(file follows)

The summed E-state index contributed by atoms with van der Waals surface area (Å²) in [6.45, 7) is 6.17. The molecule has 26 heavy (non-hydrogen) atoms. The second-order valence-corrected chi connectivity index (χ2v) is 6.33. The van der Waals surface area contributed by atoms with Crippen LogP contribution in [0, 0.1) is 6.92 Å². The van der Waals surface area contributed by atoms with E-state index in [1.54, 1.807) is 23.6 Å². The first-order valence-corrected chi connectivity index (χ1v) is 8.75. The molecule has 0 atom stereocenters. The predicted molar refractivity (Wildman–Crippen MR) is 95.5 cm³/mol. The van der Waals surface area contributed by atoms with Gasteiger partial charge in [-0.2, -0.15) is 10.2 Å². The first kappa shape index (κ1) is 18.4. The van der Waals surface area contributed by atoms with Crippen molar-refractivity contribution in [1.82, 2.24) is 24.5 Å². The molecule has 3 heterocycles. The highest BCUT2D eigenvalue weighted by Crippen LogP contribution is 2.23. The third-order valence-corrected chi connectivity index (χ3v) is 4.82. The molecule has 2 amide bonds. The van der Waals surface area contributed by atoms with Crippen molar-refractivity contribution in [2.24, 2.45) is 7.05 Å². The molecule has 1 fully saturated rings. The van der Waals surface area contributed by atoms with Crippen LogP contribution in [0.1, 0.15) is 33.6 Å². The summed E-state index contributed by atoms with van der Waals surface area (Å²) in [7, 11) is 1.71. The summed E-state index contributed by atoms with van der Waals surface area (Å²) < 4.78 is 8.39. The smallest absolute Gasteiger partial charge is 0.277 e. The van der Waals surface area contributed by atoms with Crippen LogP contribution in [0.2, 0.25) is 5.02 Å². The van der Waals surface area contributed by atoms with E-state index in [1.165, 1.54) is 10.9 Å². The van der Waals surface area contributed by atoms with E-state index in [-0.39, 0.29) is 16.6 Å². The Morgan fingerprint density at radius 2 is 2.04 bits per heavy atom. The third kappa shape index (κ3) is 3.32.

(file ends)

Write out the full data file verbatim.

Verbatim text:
The summed E-state index contributed by atoms with van der Waals surface area (Å²) in [6.45, 7) is 6.17. The molecule has 26 heavy (non-hydrogen) atoms. The second-order valence-corrected chi connectivity index (χ2v) is 6.33. The van der Waals surface area contributed by atoms with Crippen LogP contribution in [0, 0.1) is 6.92 Å². The van der Waals surface area contributed by atoms with E-state index in [1.54, 1.807) is 23.6 Å². The first-order valence-corrected chi connectivity index (χ1v) is 8.75. The molecule has 0 atom stereocenters. The predicted molar refractivity (Wildman–Crippen MR) is 95.5 cm³/mol. The van der Waals surface area contributed by atoms with Gasteiger partial charge in [-0.2, -0.15) is 10.2 Å². The first kappa shape index (κ1) is 18.4. The van der Waals surface area contributed by atoms with Crippen molar-refractivity contribution in [1.82, 2.24) is 24.5 Å². The molecule has 3 heterocycles. The highest BCUT2D eigenvalue weighted by Crippen LogP contribution is 2.23. The third-order valence-corrected chi connectivity index (χ3v) is 4.82. The molecule has 2 amide bonds. The van der Waals surface area contributed by atoms with Crippen molar-refractivity contribution in [2.24, 2.45) is 7.05 Å². The molecule has 1 fully saturated rings. The van der Waals surface area contributed by atoms with Crippen LogP contribution in [0.1, 0.15) is 33.6 Å². The summed E-state index contributed by atoms with van der Waals surface area (Å²) in [7, 11) is 1.71. The summed E-state index contributed by atoms with van der Waals surface area (Å²) < 4.78 is 8.39. The smallest absolute Gasteiger partial charge is 0.277 e. The van der Waals surface area contributed by atoms with Crippen LogP contribution in [0.2, 0.25) is 5.02 Å². The van der Waals surface area contributed by atoms with E-state index in [1.165, 1.54) is 10.9 Å². The van der Waals surface area contributed by atoms with E-state index in [-0.39, 0.29) is 16.6 Å². The Morgan fingerprint density at radius 2 is 2.04 bits per heavy atom. The third kappa shape index (κ3) is 3.32.